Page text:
We hope that everyone has had a nice holiday season. I realize that the holidays can be a difficult time for emotional affair recovery. The affair triggers and the thoughts can be overwhelming.
The holiday season is a difficult time for me because Doug and I were deeply immersed in the affair process at this time three years ago.
The time between Thanksgiving and New Year’s was the time when Doug finally admitted after months of denial that he was having an emotional affair. He told me that he didn’t have feelings for me said he wasn’t sure if he wanted to stay in our marriage.
It was a time when I truly felt it was going to be our last holiday together as a family and was totally at a loss for what I was going to do in order to save our marriage.
I felt I had lost all control of the situation and I guess because of all the turmoil, I remember every date, every activity and every conversation we had at the time. I refer to this as my demons because as hard as I try to forget, there are times when it sneaks up on me.
I had one of those days just the other day that I wanted to share.
A few days ago Doug innocently said he was going to Bass Pro Shop to spend some of his Christmas money. My heart skipped a beat, knowing that three years ago to the day, he did the same thing.
Now Doug hates to shop, so for him to make a shopping trip is a big deal, and to plan it for the same day as he did three years ago was just plain creepy. However, if the emotional affair had not occurred I wouldn’t have thought anything about it or even remembered that he made the same trip the year before. It wouldn’t have been so important.
Why did it affect me so much? I tossed and turned that night trying to understand what was the significance of all of these triggers. It wasn’t so much what he was doing as it was really the pain I was feeling at the time. I remembered the hopelessness.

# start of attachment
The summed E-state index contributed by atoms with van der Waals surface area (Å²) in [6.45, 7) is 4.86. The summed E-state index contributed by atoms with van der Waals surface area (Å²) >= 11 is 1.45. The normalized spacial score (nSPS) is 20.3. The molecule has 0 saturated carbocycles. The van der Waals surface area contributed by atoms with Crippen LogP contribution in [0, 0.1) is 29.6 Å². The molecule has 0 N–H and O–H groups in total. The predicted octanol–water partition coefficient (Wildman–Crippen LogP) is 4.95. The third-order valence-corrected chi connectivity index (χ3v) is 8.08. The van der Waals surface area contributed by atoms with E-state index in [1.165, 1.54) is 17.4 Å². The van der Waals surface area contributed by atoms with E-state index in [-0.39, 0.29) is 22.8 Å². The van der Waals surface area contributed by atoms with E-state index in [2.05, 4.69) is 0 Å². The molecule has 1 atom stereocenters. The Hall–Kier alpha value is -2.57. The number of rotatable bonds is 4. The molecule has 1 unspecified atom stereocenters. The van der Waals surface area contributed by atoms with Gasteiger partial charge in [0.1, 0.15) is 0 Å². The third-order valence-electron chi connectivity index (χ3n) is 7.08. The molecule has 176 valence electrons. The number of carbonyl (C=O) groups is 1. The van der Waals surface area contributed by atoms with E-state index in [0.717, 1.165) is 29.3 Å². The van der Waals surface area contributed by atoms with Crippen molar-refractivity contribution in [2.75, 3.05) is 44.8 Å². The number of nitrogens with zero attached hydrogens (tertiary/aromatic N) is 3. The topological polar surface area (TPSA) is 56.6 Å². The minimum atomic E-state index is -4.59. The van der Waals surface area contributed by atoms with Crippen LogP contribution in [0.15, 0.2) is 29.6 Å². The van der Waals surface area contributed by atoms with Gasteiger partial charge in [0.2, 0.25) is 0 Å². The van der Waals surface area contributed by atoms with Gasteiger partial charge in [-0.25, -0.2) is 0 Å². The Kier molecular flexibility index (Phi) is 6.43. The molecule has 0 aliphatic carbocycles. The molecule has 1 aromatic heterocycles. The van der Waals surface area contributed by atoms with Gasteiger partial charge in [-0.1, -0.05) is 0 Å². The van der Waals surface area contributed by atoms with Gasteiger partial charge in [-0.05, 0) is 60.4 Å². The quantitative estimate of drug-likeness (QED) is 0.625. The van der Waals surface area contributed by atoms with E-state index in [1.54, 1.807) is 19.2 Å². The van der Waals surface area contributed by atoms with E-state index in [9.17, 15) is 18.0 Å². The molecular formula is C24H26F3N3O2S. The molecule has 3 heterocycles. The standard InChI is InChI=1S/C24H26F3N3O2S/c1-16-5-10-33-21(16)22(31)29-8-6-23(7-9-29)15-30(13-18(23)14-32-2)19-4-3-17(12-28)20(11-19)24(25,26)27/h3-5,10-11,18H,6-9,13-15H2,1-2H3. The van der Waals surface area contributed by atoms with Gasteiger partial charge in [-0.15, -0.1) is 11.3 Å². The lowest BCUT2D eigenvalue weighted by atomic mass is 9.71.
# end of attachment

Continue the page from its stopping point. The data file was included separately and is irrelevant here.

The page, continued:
At that time I knew that in order to save our marriage, Doug had to cut all contact with Tanya and in some crazy way I felt it was my responsibility to make that happen. I became Doug’s constant companion, almost holding him hostage in the house to insure that he would remain faithful.
I remember “begging” Doug to go with him on that shopping trip three years ago but he said he wanted to go alone. I remember pacing the floors for hours wondering what he was doing and if he was talking to her. I remember all the questions when he arrived home. I remember feeling so out of control and so needy. I had become a person I didn’t even know. It was ugly and I never want to be that person again.
The other night I began to think of how I could use these triggers in a positive way instead. What can I learn from them?
I have learned that I can’t control anyone but myself and I should have used all my energy on improving myself rather than trying to make Doug stop his emotional affair.
The same idea applies to the rest of my life. Only I can determine my own happiness and the path I want to take, but I cannot keep Doug faithful and on the right track. All of those things have to come from within him.
I guess the triggers are there to remind us of how far we have come or to help us get back on track. There are times when I revert back to that insecure, weak person and I feel and act the exact same way I did three years ago. There are also times when I am so proud of how much I have grown and everything I have learned about myself on this journey.
I am definitely not the same person I was three years ago and I know for the most part I have learned to handle all the other situations in my life in a totally different way.
I guess the best advice when handling these triggers is to really think about why they are so upsetting to you, what you have learned or can learn about them and then let them go and move on with your day.